Smartphone cameras struggle the most when they are in dark or low light situations. The digital sensors in smartphones that capture the images cannot process low light in the same way that higher quality digital cameras and standard film cameras can. If you’ve ever taken a photo with your smartphone in low light, you will notice there is a lot of noise and distortion in the background. Although you can adjust for this somewhat through apps and filters after-the-fact, there is only so much you can do. Avoid taking low or no light photos if you can. Use a flash for subjects that are close-up (within five feet), when needed. The LED flashes in smartphone cameras are less powerful than traditional flash bulbs, and so their range and utility can be limited.

3. Filter and adjust your photos.

Along with the smartphone revolution came the app revolution. If you look through any of the most popular app stores, photography apps are consistently among the most searched for and downloaded. There are apps that allow you to adjust small details, such as exposure, color saturation, and brightness, and there are apps that can apply filters to make your photos look vintage or artistic. Download some of these apps and play around with them. Even if you do not know how make fine grain adjustments to your photos, many of these apps come with automatic settings where you can adjust them with just one tap. Some of my favorite apps are: Afterlight, Photoshop Express, and Snapseed.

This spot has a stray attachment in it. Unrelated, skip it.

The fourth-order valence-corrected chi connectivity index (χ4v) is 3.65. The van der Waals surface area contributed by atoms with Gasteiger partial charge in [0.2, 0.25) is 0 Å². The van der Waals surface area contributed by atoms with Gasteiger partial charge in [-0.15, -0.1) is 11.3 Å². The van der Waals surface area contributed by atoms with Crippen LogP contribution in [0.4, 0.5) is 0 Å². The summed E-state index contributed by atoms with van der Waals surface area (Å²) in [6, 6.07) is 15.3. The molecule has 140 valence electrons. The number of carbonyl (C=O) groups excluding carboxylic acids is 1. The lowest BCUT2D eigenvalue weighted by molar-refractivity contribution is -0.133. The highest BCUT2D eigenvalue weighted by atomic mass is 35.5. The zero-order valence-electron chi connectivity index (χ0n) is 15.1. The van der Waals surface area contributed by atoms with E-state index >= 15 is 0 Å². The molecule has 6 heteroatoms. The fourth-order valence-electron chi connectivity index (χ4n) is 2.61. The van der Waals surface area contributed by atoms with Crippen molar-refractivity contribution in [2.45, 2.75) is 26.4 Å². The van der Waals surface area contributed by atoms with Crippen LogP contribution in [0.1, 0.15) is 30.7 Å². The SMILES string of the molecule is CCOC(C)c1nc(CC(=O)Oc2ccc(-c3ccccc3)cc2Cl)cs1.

4. Take as many photos as possible.

The greatest revolution digital cameras brought to the market is the ability to take a nearly unlimited number of photographs at no additional cost. Use this fact to your advantage. Take a lot of pictures from different angles when using your smartphone camera. Many cameras also come with a feature called “burst mode.” Pressing and holding on the photo button causes the camera to take numerous photos in succession. This is a great feature if you are trying to get an action shot at the exact right moment. You can always delete the unwanted photos later.

5. Back up your photos.

It is surprising to me how many people do not take the time to back up the photos on their phone. Maintaining treasured memories and special moments is essentially left up to chance. And yet, there are many options for backing up your photos and many of them are simple and free. Many smartphones even come with these back up services built in. The only catch is that you have to enable them. If you have an iPhone, you can use Apple’s iCloud service.  If you have an Android phone, Google Photos can do this for you. There are also a number of third party services you can use as well. Whatever you do, make sure your memories are not lost forever. They are too important to be left to chance.

All images shown in this post by Paul G. Brown. Paul G. Brown is a higher education scholar, speaker, author. and educator specializing in the impact of social media, technology, and design on college campuses.